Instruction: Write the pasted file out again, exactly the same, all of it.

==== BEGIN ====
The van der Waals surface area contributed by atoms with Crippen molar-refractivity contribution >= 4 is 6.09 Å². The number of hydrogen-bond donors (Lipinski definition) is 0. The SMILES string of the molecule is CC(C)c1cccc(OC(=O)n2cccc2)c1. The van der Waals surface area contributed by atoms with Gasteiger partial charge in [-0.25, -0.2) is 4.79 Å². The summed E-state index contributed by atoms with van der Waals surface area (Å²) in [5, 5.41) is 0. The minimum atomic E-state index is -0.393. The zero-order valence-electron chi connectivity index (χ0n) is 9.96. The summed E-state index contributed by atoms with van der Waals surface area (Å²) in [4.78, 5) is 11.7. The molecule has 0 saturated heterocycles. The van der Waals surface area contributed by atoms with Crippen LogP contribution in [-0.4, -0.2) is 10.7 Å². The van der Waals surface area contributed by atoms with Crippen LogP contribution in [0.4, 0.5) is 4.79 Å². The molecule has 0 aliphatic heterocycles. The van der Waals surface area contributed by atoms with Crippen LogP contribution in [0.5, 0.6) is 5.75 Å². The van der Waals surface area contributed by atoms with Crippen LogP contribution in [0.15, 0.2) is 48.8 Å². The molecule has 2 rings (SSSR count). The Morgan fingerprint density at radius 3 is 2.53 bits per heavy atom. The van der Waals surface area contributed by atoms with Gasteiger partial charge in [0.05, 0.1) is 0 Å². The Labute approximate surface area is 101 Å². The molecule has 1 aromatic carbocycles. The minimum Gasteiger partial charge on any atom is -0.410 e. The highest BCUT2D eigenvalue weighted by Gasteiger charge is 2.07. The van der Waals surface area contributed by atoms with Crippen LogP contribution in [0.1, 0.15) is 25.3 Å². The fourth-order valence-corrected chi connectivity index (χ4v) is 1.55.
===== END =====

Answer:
The van der Waals surface area contributed by atoms with Crippen molar-refractivity contribution >= 4 is 6.09 Å². The number of hydrogen-bond donors (Lipinski definition) is 0. The SMILES string of the molecule is CC(C)c1cccc(OC(=O)n2cccc2)c1. The van der Waals surface area contributed by atoms with Gasteiger partial charge in [-0.25, -0.2) is 4.79 Å². The summed E-state index contributed by atoms with van der Waals surface area (Å²) in [5, 5.41) is 0. The minimum atomic E-state index is -0.393. The zero-order valence-electron chi connectivity index (χ0n) is 9.96. The summed E-state index contributed by atoms with van der Waals surface area (Å²) in [4.78, 5) is 11.7. The molecule has 0 saturated heterocycles. The van der Waals surface area contributed by atoms with Crippen LogP contribution in [-0.4, -0.2) is 10.7 Å². The van der Waals surface area contributed by atoms with Crippen LogP contribution in [0.4, 0.5) is 4.79 Å². The molecule has 0 aliphatic heterocycles. The van der Waals surface area contributed by atoms with Crippen LogP contribution in [0.5, 0.6) is 5.75 Å². The van der Waals surface area contributed by atoms with Crippen LogP contribution in [0.15, 0.2) is 48.8 Å². The molecule has 2 rings (SSSR count). The Morgan fingerprint density at radius 3 is 2.53 bits per heavy atom. The van der Waals surface area contributed by atoms with Gasteiger partial charge in [0.05, 0.1) is 0 Å². The Labute approximate surface area is 101 Å². The molecule has 1 aromatic carbocycles. The minimum Gasteiger partial charge on any atom is -0.410 e. The highest BCUT2D eigenvalue weighted by Gasteiger charge is 2.07. The van der Waals surface area contributed by atoms with Crippen LogP contribution in [0.1, 0.15) is 25.3 Å². The fourth-order valence-corrected chi connectivity index (χ4v) is 1.55.